Do Minorities Experience Larger Lasting Benefits From Small Classes?

Barbara Nye*, Larry V. Hedges, Spyros Konstantopoulos

*Corresponding author for this work

Research output: Contribution to journalArticlepeer-review

30 Scopus citations

Abstract

Recent research from randomized experiments on class size points to positive effects of small classes that persist for several years, but the evidence about the social distribution of effects is less clear. Some scholars have contended that the immediate effects of small classes are larger for minorities and for disadvantaged persons (e.g., J. D. Finn & C. M. Achilles, 1990). Those claims have led to policies of class size reduction specifically to reduce inequality in educational outcomes. The authors used data from a 5-year follow-up to Project STAR to investigate whether differential effects of small classes on achievement for minority students persist. A repeated measures analysis suggested that there was a statistically significant, positive differential lasting benefit of 4 years for minorities enrolled in small classes in reading, and a negative differential lasting benefit for girls enrolled in small classes in mathematics over 5 years following the experiment. Thus, it appears that the lasting benefits of 4 years of small classes may reduce racial and ethnic inequality in reading and gender inequality in mathematics.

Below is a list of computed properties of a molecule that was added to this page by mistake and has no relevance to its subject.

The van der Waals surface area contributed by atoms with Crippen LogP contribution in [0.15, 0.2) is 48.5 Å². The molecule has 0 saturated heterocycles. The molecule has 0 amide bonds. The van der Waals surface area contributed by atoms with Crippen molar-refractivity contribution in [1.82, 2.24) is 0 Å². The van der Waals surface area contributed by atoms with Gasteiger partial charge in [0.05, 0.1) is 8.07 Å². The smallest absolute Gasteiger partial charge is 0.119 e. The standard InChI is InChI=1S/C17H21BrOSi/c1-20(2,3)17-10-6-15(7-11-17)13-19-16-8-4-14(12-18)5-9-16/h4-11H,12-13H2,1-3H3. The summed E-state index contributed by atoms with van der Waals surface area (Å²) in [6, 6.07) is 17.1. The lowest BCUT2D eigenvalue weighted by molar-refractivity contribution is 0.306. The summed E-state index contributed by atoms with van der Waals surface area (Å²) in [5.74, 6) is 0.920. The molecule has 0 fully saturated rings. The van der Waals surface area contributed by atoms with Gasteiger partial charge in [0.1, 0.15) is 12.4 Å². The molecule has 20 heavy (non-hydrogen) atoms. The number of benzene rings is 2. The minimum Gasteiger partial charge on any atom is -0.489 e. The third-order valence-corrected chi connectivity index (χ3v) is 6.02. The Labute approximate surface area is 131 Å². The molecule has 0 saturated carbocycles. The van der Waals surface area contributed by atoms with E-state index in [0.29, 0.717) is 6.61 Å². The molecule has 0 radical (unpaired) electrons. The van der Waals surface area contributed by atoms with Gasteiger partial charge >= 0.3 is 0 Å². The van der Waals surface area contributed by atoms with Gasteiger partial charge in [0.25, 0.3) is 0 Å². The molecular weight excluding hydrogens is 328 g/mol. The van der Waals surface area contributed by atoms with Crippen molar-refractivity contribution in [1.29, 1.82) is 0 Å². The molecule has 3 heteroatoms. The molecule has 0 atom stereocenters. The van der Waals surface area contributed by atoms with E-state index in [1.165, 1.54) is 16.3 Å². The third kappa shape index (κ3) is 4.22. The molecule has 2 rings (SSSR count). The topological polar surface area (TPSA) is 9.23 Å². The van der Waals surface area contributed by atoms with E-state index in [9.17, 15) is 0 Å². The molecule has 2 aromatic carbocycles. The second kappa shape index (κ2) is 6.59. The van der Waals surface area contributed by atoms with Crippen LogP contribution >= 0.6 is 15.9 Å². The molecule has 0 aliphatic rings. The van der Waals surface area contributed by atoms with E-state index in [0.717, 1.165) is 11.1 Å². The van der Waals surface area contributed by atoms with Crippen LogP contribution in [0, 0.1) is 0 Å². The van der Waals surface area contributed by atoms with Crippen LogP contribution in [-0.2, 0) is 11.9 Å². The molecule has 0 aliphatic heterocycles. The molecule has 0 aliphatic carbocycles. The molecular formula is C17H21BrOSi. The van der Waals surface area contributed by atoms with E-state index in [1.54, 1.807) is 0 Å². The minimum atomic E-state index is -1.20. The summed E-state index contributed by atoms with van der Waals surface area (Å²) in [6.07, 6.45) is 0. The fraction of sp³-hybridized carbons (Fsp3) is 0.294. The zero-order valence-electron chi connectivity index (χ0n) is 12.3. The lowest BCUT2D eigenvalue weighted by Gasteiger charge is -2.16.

Original languageEnglish (US)
Pages (from-to)94-100
Number of pages7
JournalJournal of Educational Research
Volume98
Issue number2
DOIs
StatePublished - Jan 1 2004

Keywords

  • Minority students
  • Project STAR
  • Reading and mathematics
  • Small class size

ASJC Scopus subject areas

  • Education

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